28 June 2004
MADRID — Two thirds of Spaniards believe Spain should hold a referendum on the proposed new European Constitution, according to an opinion poll published Monday.
The Centre for Sociological Investigations (CIS), an authoritative research body, said 66 percent of those polled said that a vote should be held before Spain agrees to supporting the new agreement.
It comes after prime minister José Luis Rodríguez Zapatero last week promised to hold a referendum on the issue within a year.
The CIS poll also asked Spaniards how they felt about the European Union itself.
Sixty percent said they felt “above all Spanish”, while only 6.9 percent of respondents said that they felt Europeans.
Over a quarter, or 27 percent of those polled, said that they felt “European and Spanish at the same time”.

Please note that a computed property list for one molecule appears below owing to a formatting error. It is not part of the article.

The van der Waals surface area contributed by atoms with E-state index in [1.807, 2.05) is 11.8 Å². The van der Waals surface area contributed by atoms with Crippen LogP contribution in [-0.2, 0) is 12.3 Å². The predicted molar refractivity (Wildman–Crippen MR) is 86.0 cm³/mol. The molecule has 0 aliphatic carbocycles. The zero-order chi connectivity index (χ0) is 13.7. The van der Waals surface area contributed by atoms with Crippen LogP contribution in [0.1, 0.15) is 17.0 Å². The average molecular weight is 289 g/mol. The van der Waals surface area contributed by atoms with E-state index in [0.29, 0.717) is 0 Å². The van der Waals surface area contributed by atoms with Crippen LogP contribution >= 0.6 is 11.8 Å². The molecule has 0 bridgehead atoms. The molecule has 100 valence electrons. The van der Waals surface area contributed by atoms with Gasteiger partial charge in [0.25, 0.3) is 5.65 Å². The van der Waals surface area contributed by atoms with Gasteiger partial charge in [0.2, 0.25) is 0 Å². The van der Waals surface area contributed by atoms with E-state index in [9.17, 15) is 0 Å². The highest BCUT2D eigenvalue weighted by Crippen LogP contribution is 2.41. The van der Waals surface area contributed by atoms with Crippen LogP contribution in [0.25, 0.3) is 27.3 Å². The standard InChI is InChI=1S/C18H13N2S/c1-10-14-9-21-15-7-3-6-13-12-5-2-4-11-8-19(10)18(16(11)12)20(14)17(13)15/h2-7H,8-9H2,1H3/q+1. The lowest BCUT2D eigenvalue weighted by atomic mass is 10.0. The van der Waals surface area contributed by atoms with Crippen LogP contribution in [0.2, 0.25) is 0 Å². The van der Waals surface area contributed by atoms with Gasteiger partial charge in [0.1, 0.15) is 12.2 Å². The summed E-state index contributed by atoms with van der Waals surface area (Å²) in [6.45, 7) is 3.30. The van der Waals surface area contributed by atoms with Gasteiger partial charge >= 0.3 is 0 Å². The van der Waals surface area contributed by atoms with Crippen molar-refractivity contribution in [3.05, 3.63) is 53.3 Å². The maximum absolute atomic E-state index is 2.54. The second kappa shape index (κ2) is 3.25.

Respondents were asked how they thought the government of former prime minister José María Aznar had defended Spanish interests during his eight-year term.
Thirty-two percent said the Popular Party leader had done well for Spain, and 16 percent said Aznar’s government had not defended Spain’s interests.
But 45 percent of respondents said they believed Zapatero would defend Spanish interests well in Europe. Only 3.8 percent disagreed with this and said he would harm the country’s interests.
The new EU constitution, agreed by 25 EU leaders last week, must win approval in each member state either by a vote in parliament or by public referendum.
The constitution sets out the powers of the national governments of the member states and the EU’s various institutions as well as a charter of fundamental rights.
It also details how the union will conduct a wide range of internal and foreign policies, especially since the EU grew to 25 members when 10 new countries joined on 1 May.
Most other EU countries have also decided to hold referendums.
[EFE with Expatica]
Subject: Spanish news